I made the pickle with vinegar, hot peppers, okra and dill seeds. A recipe from the Joy of Pickling by Linda Ziedrich. First step was to wash the vegetables, and then distribute them, and the dill seeds in pint jars. I ended up making 6 jars.

Meanwhile I heated vinegar, water, and salt in a pot, and then poured the brine-like mixture over the okra packed in jars, and processed the jars according to directions (15 minutes?). I remembered this time to remove the air bubbles (with a chopstick)!

I used a batch of vintage mason jars from my friend Jeanne, which made the finished jars of pickles extra cute!

a single serving

August 18, 2010

What to do when you have a few beautiful tomatoes that must be eaten, but you are full? Can them. In tiny jars, for single servings of pasta sauce.

I was canning peaches yesterday, and made along side a little pan of pasta sauce. I filled up two tiny jars with sauce, and processed them along with the peaches. I don’t think that I would have canned the jars if I hadn’t been processing the peaches already. It would have been too much boiling water for too small a result…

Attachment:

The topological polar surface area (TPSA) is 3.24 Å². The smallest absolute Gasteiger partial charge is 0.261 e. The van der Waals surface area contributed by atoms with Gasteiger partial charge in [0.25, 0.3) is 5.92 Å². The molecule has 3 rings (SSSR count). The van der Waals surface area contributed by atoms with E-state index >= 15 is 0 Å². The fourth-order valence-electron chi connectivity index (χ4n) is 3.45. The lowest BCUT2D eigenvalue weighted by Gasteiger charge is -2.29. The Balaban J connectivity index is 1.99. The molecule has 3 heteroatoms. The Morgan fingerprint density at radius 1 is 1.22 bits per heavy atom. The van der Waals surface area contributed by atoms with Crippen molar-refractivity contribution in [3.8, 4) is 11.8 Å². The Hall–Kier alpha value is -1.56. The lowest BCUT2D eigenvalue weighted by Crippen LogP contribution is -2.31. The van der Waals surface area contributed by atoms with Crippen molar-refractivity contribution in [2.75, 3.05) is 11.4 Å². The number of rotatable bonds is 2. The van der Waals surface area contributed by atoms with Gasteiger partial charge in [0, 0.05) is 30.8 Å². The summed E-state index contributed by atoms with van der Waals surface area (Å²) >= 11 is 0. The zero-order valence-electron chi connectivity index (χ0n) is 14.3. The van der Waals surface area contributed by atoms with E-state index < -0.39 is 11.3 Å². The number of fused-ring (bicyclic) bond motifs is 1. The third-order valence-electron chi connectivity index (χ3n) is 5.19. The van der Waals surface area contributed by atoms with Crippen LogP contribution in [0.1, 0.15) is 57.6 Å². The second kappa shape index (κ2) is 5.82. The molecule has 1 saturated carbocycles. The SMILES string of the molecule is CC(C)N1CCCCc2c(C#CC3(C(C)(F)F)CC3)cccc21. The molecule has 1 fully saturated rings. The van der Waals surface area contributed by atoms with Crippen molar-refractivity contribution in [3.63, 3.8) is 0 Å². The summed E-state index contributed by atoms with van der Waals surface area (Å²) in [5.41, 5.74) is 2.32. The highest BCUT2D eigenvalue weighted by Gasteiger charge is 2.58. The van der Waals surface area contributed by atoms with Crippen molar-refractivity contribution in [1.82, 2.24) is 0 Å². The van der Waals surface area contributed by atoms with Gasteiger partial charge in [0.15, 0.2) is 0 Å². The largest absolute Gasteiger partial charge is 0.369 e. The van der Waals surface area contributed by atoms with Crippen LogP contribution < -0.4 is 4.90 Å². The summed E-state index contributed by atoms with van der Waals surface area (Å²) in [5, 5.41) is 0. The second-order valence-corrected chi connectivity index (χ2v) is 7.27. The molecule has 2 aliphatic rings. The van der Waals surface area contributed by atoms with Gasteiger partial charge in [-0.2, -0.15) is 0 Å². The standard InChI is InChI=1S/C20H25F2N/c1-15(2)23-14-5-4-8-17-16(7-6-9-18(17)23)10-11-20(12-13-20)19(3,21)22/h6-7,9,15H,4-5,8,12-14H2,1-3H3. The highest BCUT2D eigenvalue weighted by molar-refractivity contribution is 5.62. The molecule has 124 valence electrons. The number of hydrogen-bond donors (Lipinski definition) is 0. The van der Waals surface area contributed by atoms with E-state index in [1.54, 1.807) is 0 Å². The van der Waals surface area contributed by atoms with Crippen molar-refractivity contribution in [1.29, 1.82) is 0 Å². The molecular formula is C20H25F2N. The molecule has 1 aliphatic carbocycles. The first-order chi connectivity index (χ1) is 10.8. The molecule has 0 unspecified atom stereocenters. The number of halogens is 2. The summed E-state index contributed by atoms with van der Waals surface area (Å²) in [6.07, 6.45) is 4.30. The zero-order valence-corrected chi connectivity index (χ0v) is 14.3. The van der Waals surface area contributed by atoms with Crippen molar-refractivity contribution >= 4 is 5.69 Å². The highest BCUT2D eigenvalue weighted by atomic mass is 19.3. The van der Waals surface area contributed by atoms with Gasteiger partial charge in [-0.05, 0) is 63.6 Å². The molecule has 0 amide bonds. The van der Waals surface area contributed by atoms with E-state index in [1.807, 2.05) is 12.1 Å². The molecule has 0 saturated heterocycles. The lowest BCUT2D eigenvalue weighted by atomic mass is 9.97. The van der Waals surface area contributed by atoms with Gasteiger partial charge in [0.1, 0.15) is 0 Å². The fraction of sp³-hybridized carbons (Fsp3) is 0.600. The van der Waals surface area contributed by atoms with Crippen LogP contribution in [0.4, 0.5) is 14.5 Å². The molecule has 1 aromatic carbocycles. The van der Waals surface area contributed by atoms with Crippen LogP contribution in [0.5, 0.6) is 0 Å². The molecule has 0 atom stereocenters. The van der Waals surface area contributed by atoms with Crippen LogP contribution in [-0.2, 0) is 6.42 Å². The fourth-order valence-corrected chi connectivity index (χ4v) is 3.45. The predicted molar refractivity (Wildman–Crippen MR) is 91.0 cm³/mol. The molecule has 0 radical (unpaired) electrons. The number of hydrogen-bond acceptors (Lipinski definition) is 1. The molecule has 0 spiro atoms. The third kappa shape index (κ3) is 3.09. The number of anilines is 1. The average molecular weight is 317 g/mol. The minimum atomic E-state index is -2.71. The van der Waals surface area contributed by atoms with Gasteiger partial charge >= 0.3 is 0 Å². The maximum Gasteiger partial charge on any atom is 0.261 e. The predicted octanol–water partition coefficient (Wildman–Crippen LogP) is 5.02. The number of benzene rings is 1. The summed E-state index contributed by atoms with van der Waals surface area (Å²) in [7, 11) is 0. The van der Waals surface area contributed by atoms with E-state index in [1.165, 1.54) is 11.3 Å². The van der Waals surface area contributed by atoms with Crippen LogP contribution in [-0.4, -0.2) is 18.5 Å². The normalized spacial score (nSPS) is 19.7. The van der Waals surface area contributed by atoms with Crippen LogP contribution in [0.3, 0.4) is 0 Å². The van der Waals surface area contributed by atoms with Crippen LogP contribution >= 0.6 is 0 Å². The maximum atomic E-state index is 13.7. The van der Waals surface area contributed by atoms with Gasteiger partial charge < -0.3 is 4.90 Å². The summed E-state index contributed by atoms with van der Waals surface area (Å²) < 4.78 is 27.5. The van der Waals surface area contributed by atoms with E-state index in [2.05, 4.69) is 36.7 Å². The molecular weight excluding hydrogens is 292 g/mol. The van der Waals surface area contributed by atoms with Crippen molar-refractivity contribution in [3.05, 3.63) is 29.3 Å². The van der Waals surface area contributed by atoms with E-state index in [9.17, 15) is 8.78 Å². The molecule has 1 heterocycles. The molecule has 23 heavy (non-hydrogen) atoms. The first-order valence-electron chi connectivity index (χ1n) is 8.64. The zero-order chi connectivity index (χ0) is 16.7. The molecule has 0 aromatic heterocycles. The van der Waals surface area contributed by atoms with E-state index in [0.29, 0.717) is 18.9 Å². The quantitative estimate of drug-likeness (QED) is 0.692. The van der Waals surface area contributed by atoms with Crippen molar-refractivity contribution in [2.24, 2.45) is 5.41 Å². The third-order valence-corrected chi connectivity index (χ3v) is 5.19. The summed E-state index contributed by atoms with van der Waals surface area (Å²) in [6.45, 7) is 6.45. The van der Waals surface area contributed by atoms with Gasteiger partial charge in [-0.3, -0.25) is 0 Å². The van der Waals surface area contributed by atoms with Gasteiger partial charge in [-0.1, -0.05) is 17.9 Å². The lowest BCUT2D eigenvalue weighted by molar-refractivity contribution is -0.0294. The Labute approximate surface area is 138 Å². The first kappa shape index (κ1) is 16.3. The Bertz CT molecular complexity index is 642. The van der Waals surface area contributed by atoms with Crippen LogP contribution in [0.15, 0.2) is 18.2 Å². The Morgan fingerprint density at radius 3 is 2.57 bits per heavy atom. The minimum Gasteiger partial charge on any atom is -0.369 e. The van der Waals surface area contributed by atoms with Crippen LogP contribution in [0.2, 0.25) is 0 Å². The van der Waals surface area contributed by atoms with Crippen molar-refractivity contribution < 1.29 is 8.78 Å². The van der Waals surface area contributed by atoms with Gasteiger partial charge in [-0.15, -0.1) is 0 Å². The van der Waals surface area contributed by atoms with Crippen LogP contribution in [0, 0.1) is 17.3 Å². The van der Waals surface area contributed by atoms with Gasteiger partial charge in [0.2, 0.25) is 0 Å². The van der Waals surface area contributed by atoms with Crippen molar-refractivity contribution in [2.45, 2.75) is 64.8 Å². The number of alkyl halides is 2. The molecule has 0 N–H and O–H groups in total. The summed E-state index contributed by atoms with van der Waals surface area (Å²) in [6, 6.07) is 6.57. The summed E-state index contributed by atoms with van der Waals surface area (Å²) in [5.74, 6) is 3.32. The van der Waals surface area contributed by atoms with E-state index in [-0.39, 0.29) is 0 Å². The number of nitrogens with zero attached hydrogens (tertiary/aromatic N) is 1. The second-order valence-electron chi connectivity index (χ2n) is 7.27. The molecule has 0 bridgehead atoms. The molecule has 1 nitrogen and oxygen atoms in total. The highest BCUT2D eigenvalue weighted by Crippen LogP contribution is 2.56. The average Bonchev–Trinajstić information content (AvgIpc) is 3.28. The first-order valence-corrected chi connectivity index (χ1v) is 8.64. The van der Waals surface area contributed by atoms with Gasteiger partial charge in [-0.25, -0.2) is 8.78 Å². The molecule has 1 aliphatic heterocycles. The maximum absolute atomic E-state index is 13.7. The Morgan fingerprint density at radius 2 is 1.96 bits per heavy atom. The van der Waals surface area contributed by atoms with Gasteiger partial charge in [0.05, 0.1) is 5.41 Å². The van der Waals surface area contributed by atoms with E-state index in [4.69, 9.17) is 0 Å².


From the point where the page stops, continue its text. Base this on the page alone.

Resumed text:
Now, when I am home some night, in the winter, I can open up one of my two tiny jars, and make noodles with sauce. And there won’t be any left overs!

just peachy

August 16, 2010

Kathy and I canned peaches today. When you can peaches, it seems like you have to can a lot. We picked up a 3/4 bushel box from the store (no peaches on my tree yet…) and canned quite a few (but not the entire box!).

Canning peaches involve lots of hot things.

Boiling water to slip off the peels.

Slicing the hot peaches and removing their pits.

Simmering sugar syrup for preserving the peaches.

Hot peaches into little jars.

Boiling jars.

Removing boiled jars from the boiling water…

Makes for a bit of time on your toes, in the kitchen with a lot of heat. Today was a perfect canning day though. A little breeze, sunshine, and, well, perfect. We successfully canned the peaches without incident. And made a little peach syrup as an afterthought!